TRICKS AND TIPS FOR MAKING A THREE LAYER “NAKED” CAKE
Pinterest Fail. We’ve all been there. Looked at something on Pinterest or Instagram and thought, “I could do that” but then it turns out harder than it looks. My most memorable fail? Mirror Glaze. That turned out to be much harder than it looked!
Recently I took an online cooking class with Christina Tosi. Chef Tosi is widely credited with popularizing the Naked Cake, a cake with multiple layers and minimal icing. She says it’s because she isn’t a decorator, she is “just” a baker! In fact the icing is not all that minimal. There just isn’t any icing on the sides!
In the past I had wondered how to make a naked cake and made a few stabs at one. Now that Chef Tosi has showed me how, I just can’t stop conceptualizing and making Naked Cakes!
This Easter I made a three layer lemon cake with white icing and lemon curd filling.
All the time I was making it, I was thinking about my readers and how I could make the recipe short and non-threatening. Eventually I decided that it wasn’t the cake that was threatening, it was the assembly. Which led me to this:
HOW TO MAKE A THREE LAYER “NAKED” CAKE.
You will need three special pieces of equipment to make the cake: a 6” cake ring mold, a roll of 6” wide acetate and a bent teaspoon. I bought my cake ring and acetate online and used an inexpensive spoon to bend.
Start with your cake. Make the cake batter and bake it in a parchment paper lined quarter sheet pan (10″ x 13″).
While the cake is cooling, make the icing and whatever other filling (if any) that you choose.
Once the cake is cool, turn it out onto a board or a piece of parchment paper. Use the ring to mark out two full circleS, one slightly offset from the other, and two half circles.
Cut a piece of acetate about 20” long and place it in the ring mold. Then put the ring mold and the acetate on a plate or piece of foil lined cardboard slightly larger than the cake. You will be able to move the cake to its final surface later.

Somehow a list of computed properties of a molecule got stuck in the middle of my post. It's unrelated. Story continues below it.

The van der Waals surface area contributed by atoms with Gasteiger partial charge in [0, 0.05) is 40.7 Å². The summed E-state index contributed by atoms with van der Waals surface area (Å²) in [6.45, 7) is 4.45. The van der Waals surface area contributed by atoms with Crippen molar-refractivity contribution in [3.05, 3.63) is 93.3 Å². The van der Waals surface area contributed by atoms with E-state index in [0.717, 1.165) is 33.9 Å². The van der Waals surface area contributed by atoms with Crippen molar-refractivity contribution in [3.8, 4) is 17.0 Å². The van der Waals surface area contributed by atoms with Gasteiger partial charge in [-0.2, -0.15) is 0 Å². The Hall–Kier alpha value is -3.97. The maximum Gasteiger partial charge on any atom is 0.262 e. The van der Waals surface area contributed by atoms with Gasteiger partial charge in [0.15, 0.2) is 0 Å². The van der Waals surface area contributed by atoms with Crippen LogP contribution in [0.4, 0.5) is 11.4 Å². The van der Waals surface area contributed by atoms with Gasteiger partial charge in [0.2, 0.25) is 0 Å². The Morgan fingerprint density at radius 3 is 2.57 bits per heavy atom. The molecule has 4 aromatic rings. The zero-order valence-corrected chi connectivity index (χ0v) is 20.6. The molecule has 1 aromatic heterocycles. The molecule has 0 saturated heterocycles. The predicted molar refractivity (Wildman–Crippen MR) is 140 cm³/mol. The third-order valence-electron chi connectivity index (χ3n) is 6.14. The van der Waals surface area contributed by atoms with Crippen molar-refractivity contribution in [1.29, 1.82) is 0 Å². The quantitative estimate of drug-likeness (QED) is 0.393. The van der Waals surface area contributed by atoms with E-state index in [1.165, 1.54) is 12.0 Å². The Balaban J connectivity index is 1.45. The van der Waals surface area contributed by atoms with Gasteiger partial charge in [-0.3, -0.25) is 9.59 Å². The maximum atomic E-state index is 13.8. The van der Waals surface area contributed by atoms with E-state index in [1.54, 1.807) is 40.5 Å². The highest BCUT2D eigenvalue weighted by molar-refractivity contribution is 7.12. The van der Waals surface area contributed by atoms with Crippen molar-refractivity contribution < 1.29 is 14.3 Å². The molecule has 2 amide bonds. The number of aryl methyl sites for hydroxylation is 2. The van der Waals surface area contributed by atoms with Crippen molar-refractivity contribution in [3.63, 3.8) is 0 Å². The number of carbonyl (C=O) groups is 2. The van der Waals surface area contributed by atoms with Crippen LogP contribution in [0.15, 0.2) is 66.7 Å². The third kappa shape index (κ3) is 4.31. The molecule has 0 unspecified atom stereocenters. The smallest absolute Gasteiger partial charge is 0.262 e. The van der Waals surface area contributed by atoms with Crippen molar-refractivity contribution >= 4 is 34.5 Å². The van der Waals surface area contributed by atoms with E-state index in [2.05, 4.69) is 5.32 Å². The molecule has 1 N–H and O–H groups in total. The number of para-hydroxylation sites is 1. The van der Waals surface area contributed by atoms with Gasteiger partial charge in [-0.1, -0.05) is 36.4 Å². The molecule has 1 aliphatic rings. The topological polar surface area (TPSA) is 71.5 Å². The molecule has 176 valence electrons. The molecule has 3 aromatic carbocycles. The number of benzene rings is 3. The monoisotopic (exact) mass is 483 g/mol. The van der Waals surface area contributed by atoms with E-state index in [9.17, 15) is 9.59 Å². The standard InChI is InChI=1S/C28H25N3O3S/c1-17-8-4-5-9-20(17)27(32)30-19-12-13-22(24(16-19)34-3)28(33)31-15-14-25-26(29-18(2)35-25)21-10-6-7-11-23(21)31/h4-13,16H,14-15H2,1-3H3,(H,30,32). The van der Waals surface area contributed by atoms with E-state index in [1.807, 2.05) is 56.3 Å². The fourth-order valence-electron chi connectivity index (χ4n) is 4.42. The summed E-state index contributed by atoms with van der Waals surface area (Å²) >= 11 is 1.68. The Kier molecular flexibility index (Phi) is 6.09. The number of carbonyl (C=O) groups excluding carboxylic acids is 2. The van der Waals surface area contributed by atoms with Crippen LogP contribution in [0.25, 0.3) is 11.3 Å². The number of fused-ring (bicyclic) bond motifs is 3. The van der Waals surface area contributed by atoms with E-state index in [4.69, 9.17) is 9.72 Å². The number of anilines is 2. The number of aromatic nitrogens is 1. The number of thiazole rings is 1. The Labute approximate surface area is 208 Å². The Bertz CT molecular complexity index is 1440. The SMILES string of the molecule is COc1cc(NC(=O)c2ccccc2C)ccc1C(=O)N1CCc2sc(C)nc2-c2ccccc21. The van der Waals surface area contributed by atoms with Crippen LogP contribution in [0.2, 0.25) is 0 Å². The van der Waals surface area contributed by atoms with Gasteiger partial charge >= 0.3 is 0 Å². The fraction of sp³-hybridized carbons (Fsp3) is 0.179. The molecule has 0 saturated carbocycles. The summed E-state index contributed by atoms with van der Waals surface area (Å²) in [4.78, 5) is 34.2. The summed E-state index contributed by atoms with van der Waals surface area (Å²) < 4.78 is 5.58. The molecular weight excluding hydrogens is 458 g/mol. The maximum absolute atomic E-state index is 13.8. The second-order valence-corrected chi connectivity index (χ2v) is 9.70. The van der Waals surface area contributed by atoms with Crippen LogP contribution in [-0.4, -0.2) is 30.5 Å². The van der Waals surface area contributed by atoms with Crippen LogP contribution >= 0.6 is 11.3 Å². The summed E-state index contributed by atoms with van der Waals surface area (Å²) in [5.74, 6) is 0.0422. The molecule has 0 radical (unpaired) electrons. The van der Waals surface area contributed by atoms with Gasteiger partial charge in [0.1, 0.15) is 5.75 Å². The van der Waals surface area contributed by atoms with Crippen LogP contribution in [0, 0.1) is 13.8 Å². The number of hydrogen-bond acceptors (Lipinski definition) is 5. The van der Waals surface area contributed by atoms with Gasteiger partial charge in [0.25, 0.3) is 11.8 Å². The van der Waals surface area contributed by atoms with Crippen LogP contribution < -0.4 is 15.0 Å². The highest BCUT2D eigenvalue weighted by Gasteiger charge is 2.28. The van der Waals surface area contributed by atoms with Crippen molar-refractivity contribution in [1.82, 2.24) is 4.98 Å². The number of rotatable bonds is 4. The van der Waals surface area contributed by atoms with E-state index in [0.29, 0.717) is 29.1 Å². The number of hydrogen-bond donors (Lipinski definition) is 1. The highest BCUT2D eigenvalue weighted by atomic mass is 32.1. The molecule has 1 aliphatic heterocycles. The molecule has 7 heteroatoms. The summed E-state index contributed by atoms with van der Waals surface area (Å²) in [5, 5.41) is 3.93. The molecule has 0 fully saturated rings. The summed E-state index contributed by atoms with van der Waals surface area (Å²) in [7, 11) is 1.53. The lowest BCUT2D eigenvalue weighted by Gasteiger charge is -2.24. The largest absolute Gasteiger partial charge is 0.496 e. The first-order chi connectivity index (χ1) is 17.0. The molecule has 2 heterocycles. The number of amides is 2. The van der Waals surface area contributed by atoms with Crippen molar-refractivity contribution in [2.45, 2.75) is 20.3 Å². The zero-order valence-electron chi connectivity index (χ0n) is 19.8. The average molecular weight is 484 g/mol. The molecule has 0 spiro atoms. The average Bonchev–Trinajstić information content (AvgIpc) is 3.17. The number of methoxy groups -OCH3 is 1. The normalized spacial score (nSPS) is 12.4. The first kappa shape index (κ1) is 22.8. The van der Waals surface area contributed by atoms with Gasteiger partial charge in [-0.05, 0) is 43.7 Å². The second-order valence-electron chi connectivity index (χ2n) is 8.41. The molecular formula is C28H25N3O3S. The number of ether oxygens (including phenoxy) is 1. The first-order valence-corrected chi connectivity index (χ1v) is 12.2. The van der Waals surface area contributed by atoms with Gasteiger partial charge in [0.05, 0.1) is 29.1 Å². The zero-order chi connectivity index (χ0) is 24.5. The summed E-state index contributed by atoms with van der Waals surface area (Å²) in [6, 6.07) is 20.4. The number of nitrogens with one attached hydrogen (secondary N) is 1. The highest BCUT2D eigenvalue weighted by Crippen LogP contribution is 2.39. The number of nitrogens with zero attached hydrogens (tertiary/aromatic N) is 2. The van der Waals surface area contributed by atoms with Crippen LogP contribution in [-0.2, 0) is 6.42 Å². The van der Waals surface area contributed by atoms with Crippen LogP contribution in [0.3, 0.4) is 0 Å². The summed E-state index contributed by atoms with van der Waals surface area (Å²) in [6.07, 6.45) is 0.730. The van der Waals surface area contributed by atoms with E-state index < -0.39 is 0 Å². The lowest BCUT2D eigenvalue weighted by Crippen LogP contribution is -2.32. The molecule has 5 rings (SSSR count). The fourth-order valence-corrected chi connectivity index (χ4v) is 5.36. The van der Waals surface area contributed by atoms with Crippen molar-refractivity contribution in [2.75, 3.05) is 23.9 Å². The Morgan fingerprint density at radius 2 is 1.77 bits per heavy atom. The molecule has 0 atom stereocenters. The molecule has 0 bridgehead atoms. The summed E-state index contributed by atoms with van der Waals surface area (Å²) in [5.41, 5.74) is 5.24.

Take the two half circles and place them in the cake ring right up against the ring mold. There will be a gap between them in the center. Use some of the scraps of cake (not your whole circles!) to fill in the center gap.
I can hear you thinking that it is going to look terrible. But it won’t. The only part of the cake anyone will see is the edge and no one will ever know its cobbled together!
Drop about half of your filling on top of the layer in the mold. Use the back of the bent spoon to spread it across the layer. Move the spoon in a back and forth motion without lifting it up. This will help spread it easily with out bringing up crumbs. Once the filling is down, repeat with one third of the icing.
Save the best looking layer of the two remaining layers for the top. Place the other layer in the mold on top of the icing by inserting it on an angle, resting it against one side of the acetate and then dropping it carefully down flat on to the cake.
Repeat the filling and icing step. And then put the final layer on top and spread the remaining icing on top.
You can add some decorations now or wait until it is time to serve it. But you can’t serve it yet!!
First you need to place the whole cake in the freezer for at least two hours. When the cake is well frozen, lift it up off the plate and remove the ring. Place the cake on the plate or tray you will serve it from and peel off the acetate.
It should look wonderful!
Let it come to room temperature and get ready to hear people cheer when you serve it!